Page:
Public Referenda: Tools in the Service of Presidential Elections
China Times editorial
translated by Bevin Chu
April 19, 2007
As the year end election approaches, several referenda related issues have been dusted off and added to the political agenda. One issue is whether presidential elections should be held concurrently with legislative elections. A second issue is whether presidential and legislative elections should be held concurrently with public referenda. A third issue is whether the referendum law should be amended, and if so, how. These issues, which have surfaced one after the other recently, obviously interest the ruling party.
Regarding the question of whether the presidential elections, legislative elections, and public referenda should be held concurrently, the Executive Yuan has said it hopes they can be. The ruling party hierarchy is already planning to push for a three in one election. Regarding the referendum laws, President Chen has hinted that the Democratic Progressive Party (DPP) proposes to amend them, and hopes to drastically lower the threshold for initiating referenda, widen the scope of issues that may be voted on, change the right of initiative, and eliminate constraints upon the executive. The proposal that the threshold for a public referendum be reduced to only one hundred persons has yet to clear consultations between the ruling government, the legislature, and the various political parties. Referenda topics the DPP have proposed include investigating KMT party assets and joining the United Nations using the name "Taiwan."
Public referenda are one of many mechanisms for bringing about democracy. They are an important means of revitalizing democratic pluralism. The advocacy and promotion of public referenda on Taiwan is something we should welcome with open arms. Unfortunately public referenda on Taiwan have degenerated into a tool for winning elections, rather than a means of enhancing the quality of democracy. In other words, whether to hold a referendum, how to hold a referendum, when to hold a referendum, and why one should hold a referendum, hinge on whether they help win elections, especially presidential elections, because presidential elections are the elections that most affect the power of the ruling regime. Public referenda have been transformed into a tool for winning elections, instead of means of seeking social consensus. This distinction must not be overlooked by anyone concerned about the future of democracy on Taiwan.
Elections are mechanisms for the realization of democracy. To link public referenda with presidential or legislative elections however, is unprecedented among democratic countries. That such a procedure increases the turnout for public referenda is something everyone understands. However elections are not the sum total of democracy, nor should they be. The foolish linkage of elections with public referenda, and the simplistic equation of democracy with voting, assuming that everything can and ought to be decided by a vote, that if all questions are decided by a vote, democracy has been realized, reveal a blind spot among advocates of democracy on Taiwan.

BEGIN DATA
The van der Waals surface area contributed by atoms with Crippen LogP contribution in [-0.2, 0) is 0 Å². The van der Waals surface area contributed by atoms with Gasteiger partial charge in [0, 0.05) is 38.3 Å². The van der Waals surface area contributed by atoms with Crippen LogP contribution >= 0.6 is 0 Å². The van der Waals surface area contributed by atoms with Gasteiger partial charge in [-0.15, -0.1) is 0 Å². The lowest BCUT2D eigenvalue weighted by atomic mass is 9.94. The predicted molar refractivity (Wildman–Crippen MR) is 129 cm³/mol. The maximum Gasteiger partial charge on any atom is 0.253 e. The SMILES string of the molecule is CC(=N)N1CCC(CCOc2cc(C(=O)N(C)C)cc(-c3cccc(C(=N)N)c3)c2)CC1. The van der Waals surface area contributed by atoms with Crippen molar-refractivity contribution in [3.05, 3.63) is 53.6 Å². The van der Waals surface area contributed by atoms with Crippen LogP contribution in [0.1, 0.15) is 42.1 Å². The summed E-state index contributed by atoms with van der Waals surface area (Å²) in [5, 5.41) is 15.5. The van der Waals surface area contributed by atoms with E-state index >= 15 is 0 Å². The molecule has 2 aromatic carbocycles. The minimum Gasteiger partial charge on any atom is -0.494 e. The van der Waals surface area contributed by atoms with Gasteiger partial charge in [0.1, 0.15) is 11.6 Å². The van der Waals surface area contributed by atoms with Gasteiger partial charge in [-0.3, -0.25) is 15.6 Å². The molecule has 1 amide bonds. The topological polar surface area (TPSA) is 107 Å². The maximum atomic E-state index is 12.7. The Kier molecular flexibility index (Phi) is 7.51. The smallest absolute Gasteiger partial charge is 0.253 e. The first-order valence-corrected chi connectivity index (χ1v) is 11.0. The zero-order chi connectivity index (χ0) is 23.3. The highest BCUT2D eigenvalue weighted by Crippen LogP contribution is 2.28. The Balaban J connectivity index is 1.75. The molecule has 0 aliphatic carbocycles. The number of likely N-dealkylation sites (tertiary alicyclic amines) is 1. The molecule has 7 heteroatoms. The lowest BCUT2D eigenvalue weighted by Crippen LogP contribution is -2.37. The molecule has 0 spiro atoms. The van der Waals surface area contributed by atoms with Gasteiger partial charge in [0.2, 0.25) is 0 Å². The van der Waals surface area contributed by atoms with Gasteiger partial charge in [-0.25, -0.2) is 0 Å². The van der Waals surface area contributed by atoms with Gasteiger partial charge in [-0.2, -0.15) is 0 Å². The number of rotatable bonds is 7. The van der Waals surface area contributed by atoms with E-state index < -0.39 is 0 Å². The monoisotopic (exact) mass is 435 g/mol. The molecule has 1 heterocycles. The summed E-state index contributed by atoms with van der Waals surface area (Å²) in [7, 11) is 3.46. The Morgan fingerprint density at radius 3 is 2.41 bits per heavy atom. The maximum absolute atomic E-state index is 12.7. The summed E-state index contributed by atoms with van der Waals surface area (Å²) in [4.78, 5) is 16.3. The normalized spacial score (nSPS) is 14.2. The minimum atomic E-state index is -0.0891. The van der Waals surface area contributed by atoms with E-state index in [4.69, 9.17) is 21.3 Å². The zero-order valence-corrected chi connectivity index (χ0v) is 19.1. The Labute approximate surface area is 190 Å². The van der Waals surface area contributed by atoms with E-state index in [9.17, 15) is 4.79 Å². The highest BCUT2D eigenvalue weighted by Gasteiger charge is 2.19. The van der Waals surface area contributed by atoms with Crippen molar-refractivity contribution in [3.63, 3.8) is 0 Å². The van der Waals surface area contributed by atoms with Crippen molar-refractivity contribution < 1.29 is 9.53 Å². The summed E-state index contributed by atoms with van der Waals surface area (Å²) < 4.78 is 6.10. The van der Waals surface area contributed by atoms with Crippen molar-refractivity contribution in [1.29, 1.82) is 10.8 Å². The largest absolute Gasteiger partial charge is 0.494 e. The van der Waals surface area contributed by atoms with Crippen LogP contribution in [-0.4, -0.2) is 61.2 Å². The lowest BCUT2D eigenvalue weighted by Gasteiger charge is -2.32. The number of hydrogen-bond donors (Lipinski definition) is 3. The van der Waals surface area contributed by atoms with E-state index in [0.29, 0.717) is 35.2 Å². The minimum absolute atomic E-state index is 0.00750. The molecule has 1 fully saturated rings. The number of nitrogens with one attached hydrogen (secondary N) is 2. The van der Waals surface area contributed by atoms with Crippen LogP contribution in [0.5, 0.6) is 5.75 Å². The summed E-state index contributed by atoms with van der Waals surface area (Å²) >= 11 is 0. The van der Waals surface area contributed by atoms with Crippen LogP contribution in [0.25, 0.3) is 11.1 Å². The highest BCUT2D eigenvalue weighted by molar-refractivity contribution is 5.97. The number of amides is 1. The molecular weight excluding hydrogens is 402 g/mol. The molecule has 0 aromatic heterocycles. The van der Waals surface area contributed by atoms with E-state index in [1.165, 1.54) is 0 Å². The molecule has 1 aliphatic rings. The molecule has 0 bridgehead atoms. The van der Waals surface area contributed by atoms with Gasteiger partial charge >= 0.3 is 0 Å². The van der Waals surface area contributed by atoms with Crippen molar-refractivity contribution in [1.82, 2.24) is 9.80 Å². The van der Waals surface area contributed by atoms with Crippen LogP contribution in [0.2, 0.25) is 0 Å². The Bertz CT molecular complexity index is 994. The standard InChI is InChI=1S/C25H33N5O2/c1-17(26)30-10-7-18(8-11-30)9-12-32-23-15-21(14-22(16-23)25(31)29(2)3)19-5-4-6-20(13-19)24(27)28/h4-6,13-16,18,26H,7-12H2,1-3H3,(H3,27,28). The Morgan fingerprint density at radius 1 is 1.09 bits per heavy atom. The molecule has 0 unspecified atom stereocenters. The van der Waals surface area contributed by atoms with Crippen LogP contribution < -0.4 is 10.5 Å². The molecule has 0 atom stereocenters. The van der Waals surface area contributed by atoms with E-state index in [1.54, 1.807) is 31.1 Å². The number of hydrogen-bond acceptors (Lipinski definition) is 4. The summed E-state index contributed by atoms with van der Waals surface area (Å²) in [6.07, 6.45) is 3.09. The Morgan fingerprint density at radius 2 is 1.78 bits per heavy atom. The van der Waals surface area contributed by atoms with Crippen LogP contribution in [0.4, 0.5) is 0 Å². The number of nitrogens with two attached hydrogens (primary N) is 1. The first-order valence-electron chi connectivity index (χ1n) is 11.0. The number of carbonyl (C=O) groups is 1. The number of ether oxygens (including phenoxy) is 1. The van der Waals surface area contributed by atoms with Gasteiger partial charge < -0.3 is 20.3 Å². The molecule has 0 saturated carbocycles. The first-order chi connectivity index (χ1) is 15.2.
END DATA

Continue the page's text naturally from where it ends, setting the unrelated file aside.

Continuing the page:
Equating elections with democracy is a form of blindness. Voting is merely part of the democratic process, a problem solving method of last resort. A more mature democracy seeks social consensus and social harmony via communication and debate. If one fails to understand the need for rational communication and patient debate, but pursues only electoral victories, partisan quid pro quo, and jockeying for power, then the democracy one brings into being may appear healthy from the outside, but will be rotten to the core.
If the only time that Taiwan brings up the issue of public referenda is every four years, during presidential elections, and if politicians champion public referenda solely as a means of winning elections, then public referenda are pointless. If the threshold for a public referendum is reduced to only one hundred persons, we forsee a whole range of public referenda diluting the already thin air of democratic debate. If public referenda are merely political ploys that lead to ideological impasse and partisan bickering, then Taiwan's public referenda will remain empty rituals incapable of lending legitimacy to its system of democracy. If the ruling party plays the public referendum card every time a presidential election rolls around in order to seize or maintain political power, then it is unqualified to claim that it is championing democracy.
After all, the legitimacy of a democratic political system does not depend upon the number of votes cast. The legitimacy of a democratic political system depends upon political leaders who champion rational thought and responsible debate about matters affecting the community, who seek consensus from all walks of life in order to create a harmonious society.
During the last presidential election the public underwent a traumatic experience. In the years since, the ruling regime has learned nothing from the experience. Three years later, nothing has changed, everything is as it was. The referendum process remains riddled with defects. The neutrality of the Central Election Committee remains in question. A successful public referendum remains a chimera. Referendum proposals include ad hoc demands for the amending of laws for flagrantly partisan motives, and tired election ploys familiar to the man in the street. With referenda like these, how can the ruling regime expect to win the hearts and minds of the political opposition and society at large? How can it persuade the public to participate in them? All we can expect is a political sham that delights politicians even as it increases voter alienation and provokes public disgust.
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